But for all the potentially world-changing implications of countercultural work norms, one thing that is striking is how gender- traditional it all was. The counterculture broadly speaking, and certainly many if not most of the communes, internalized traditional gendered work norms. In the communes, men did most of the outdoor labor of constructing buildings, killing hogs, or plowing fields, while women both planted seeds in those fields and worked inside the buildings, cleaning, cooking, and taking care of the children. Women who tried to lay bricks with men reported being ignored and facing huge social pressure to return to the house. Over time, this did begin to fade in some communes, with men being forced to take on some childcare and women doing more physical farmworking tasks.
But this depended on the commune. On The Farm, in Tennessee, founder Stephen Gaskin — considered a guru by many of his followers — set up a traditional gendered world. Because Gaskin believed in the sacred power of women’s reproductive yin and men’s creative yang, he created a sexual division of labor that largely replicated an idealized past of what was considered 19th century rural gender roles. Quickly realizing that they were in over their heads in terms of the physical creation of community and self-sustainability, 12 to 14 hour work days with highly specialized roles became common. When they couldn’t make enough money, men hired themselves to local farmers for cash. Women on the other hand created collectivized childcare and worked in cottage industries, financing the enterprises, cooking, farming, teaching in the commune’s schools, and other tasks deemed feminine because they were seen as reproductive. In particular, the commune valued midwives as the highest form of female labor and they often played important social and political roles in these groups. Gaskin’s teachings reinforced these ideas, calling men “knights” that needed to protect and provide for women. There was an attempt to reject an unproductive animalistic masculinity in exchange for what he called the creation of the New Age sensitive man, but the gendered norms remained powerful and deeply connected to labor.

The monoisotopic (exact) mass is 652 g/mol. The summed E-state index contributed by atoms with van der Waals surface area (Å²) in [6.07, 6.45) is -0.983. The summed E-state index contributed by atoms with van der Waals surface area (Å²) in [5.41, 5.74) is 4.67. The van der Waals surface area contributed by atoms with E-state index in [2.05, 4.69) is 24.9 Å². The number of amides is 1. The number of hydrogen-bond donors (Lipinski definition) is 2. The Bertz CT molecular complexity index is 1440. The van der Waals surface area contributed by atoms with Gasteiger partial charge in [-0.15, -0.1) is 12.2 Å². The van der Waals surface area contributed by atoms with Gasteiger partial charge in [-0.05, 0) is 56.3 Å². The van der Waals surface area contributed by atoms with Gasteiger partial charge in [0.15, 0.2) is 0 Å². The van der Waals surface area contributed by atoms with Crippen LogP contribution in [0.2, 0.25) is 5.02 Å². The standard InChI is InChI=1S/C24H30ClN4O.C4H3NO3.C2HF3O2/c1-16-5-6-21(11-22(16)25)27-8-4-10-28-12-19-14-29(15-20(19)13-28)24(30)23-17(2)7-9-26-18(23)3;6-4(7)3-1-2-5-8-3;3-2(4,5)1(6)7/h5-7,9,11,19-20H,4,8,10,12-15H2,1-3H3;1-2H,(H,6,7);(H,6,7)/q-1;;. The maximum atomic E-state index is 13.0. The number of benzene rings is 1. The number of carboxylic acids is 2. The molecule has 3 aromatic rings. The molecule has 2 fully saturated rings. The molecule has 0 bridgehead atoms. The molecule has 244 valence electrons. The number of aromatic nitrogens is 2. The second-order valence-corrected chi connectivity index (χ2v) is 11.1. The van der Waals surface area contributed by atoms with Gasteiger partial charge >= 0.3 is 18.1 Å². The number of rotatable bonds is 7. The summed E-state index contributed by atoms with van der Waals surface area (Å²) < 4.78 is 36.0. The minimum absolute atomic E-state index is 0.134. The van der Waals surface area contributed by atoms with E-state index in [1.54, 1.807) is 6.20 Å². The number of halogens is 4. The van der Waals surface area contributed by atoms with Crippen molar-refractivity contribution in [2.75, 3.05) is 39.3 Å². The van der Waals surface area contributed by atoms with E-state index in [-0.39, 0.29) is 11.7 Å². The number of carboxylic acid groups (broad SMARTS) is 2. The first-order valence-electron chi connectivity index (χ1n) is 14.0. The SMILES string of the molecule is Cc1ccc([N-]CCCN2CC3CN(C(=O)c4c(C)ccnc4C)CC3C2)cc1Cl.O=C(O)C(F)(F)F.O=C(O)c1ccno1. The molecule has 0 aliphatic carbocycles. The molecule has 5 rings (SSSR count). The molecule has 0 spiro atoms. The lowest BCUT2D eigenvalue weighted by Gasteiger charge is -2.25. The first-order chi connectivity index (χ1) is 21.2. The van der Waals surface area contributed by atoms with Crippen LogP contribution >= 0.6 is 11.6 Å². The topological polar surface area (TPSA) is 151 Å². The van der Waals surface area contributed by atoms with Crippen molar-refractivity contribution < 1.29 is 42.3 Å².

By the late 1970s, the commune movement was fading fast for a variety of reasons. Hippies were becoming old people and out of touch with the youth, or at least that’s how both the hippies themselves and young people saw it. Continued hardship and poverty were not appealing to a lot of men and women who were highly educated, and even if they had taken a decade off from the rat race, they still had Vassar or Columbia degrees and a lot of racial and cultural capital they could turn into future careers as lawyers or other professions. The revolutionary work ideas of the commune movement would largely go untapped, but their influence can be seen today in the organic farming and DIY work movements, both of which remain vital.
Gretchen Lemke-Santangelo, Daughters of Aquarius: Women of the Sixties Counterculture
Tim Hodgdon, Manhood in the Age of Aquarius: Masculinity in Two Countercultural Communities, 1965-1983
Ryan Edgington, “‘Be Receptive to the Good Earth: Health, Nature, and Labor in Countercultural Back-to-the-Land Settlements,” published in Agricultural History in the Summer 2008 edition
Jeffrey Jacob, The New Pioneers: The Back-to-the-Land Movement and the Search for a Sustainable Future
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Erik Loomis is Associate Professor of History at the University of Rhode Island. He's the author of A History of America in Ten Strikes (The New Press, 2018).